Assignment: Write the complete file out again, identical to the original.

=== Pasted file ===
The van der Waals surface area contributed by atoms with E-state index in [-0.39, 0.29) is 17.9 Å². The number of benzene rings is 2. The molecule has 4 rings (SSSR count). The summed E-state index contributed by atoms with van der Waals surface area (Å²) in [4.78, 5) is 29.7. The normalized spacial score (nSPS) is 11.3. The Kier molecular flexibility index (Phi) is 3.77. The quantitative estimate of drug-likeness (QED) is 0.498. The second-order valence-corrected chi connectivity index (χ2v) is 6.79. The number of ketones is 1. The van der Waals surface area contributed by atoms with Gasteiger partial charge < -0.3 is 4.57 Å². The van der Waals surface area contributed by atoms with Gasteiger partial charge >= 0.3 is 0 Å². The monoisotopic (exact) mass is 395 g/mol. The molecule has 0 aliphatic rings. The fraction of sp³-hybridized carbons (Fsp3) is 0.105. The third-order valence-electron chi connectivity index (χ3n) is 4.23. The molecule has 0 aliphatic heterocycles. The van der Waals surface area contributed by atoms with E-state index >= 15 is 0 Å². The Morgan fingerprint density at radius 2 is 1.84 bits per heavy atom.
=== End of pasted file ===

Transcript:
The van der Waals surface area contributed by atoms with E-state index in [-0.39, 0.29) is 17.9 Å². The number of benzene rings is 2. The molecule has 4 rings (SSSR count). The summed E-state index contributed by atoms with van der Waals surface area (Å²) in [4.78, 5) is 29.7. The normalized spacial score (nSPS) is 11.3. The Kier molecular flexibility index (Phi) is 3.77. The quantitative estimate of drug-likeness (QED) is 0.498. The second-order valence-corrected chi connectivity index (χ2v) is 6.79. The number of ketones is 1. The van der Waals surface area contributed by atoms with Gasteiger partial charge < -0.3 is 4.57 Å². The van der Waals surface area contributed by atoms with Gasteiger partial charge >= 0.3 is 0 Å². The monoisotopic (exact) mass is 395 g/mol. The molecule has 0 aliphatic rings. The fraction of sp³-hybridized carbons (Fsp3) is 0.105. The third-order valence-electron chi connectivity index (χ3n) is 4.23. The molecule has 0 aliphatic heterocycles. The van der Waals surface area contributed by atoms with E-state index >= 15 is 0 Å². The Morgan fingerprint density at radius 2 is 1.84 bits per heavy atom.